Magazine of art press and reviews from London
David Franchi – Monday, 14th March 2016.
It was a great exhibition ‘Line’ at the Lisson Gallery, London. It was a celebration of the line and an investigation on its possibilities, what the Lisson Gallery (London) presented.
Guest -curated by Drawing Room, London, the exhibition focused on the three -dimensional development, from the line which is used to draw, to installation created for the Lisson Gallery and using its spaces.
Fifteen artists displayed their interpretation of the line, from images to minimalist, with installations and a video. Works spanned from seminal artworks, from the late ’60s, through to performative and site-specific pieces made especially for this exhibition.
The artists involved were: Athanasios Argianas, Ceal Floyer, Monika Grzymala, Victoria Haven, Susan Hiller, Sol LeWitt, Richard Long, Tom Marioni, Jonathan Monk, Julian Opie, Florian Pumhösl, Fred Sandback, Maximilian Schubert, K. Yoland and Jorinde Voigt.
Lisson Gallery’s almost fifty-year history frames the exhibition. Sol LeWitt’s Wall Drawing ♯165, a diagonal line first drawn according to the artist’s instructions by Nicholas Logsdail in 1973 and re-drawn again for this exhibition, proposes an expanded field for contemporary art through its conceptual idea. Richard Long’s 1980 work A Four Day Walk expresses an imaginary 94 miles line in the ground, which shifts the parameters of drawing to consider man’s physical yet transitory relationship with the world. Long’s ephemeral line contrasts poignantly with British artist K. Yoland’s recent photography series and a film, bath named Border Land Other (2013-2014), the result of a residency in Texas. A new work by Julian Opie also brings the natural world into the gallery via a black vinyl installation, Pine Forest, a vertical procession of tree trunks mimicking bar codes and lines.
Brooklyn-based Maximilian Schubert and London-based Greek artist Athanasios Argianas both presented new and recent work that employs metallic forms to execute three-dimensional drawings. The installation of Argiana is made of a freestanding steel armature draped with brass ribbons. Etched with words that describe subjective measurements, such as “the length of the strand of your hair”, the ribbons’ descriptions were activated via spoken performances during the exhibition’s opening.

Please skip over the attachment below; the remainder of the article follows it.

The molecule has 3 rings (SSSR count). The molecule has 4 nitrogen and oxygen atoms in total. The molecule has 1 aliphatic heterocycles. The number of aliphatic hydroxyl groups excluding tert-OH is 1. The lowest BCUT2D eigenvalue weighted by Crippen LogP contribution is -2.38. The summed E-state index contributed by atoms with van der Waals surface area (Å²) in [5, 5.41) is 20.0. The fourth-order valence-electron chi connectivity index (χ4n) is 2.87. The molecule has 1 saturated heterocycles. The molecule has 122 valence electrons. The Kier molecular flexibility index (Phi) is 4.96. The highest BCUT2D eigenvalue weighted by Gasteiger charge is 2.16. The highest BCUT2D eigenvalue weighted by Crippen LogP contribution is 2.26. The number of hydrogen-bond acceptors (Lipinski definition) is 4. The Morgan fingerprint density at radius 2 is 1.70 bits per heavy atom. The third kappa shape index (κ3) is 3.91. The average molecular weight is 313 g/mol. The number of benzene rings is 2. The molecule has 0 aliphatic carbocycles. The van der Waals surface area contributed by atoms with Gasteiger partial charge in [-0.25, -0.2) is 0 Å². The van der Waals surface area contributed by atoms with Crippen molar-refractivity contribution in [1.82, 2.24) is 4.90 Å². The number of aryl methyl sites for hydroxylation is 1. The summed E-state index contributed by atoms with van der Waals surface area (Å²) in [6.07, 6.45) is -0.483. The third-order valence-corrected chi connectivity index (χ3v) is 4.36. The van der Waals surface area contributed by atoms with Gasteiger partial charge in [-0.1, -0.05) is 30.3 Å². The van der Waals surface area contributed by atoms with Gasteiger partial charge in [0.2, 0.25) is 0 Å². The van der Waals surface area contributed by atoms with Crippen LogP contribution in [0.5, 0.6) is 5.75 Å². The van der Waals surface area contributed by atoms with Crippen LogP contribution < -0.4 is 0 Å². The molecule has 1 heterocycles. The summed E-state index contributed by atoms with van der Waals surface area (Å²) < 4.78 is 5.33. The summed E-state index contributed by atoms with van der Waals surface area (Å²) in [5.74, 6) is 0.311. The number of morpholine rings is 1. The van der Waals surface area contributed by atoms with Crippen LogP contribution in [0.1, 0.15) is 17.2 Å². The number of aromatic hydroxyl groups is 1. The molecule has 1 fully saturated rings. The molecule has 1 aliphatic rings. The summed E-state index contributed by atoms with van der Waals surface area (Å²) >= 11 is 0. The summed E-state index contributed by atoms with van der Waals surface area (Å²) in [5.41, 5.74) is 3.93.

In Viennese artist Florian Pumhösl’s animated film Tract (2011), moving lines explore the relationship between dance notations and a figure’s movement in space. Drawing from Paul Klee’s Pedagogical Sketchbook, which states “a line is a point, which goes for a walk”, Berlin based artist Ceal Floyer’s 2008 work, Taking a Line for a Walk. The performative element of drawing is also referred to in German artist Jorinde Voigt’s Botanic Code (2015), which translates the artist’s perceptions by way of an algorithmic code into a row of painted aluminium rods leant against a wall.
American conceptual artist Tom Marioni’s One Second Sculpture (1969) records the artist throwing a coiled tape measure into the air and letting it fall – an act echoed in Jonathan Monk’s neon Fallen (2006) – with the aim of eradicating the distinctions between sculpture, drawing and performance. Such crossing and erasure of medium specificity is a feature of the minimalist sculptor Fred Sandback’s dematerialised work, Untitled (1974).
An installation by Susan Hiller, Work in Progress (1980), contained the residue of a week-long performance of dismantling canvas by the artist. Using the soft material of tape, Berlin-based installation artist Monika Grzymala created a densely crosshatched maelstrom blizzard of black. Seattle-based artist Victoria Haven created new delicate site-specific works for the exhibition a minimalist and geometrical abstractions.
The exhibition ‘Line’ was at the Lisson Gallery, London, from 22 January until 12 March 2016.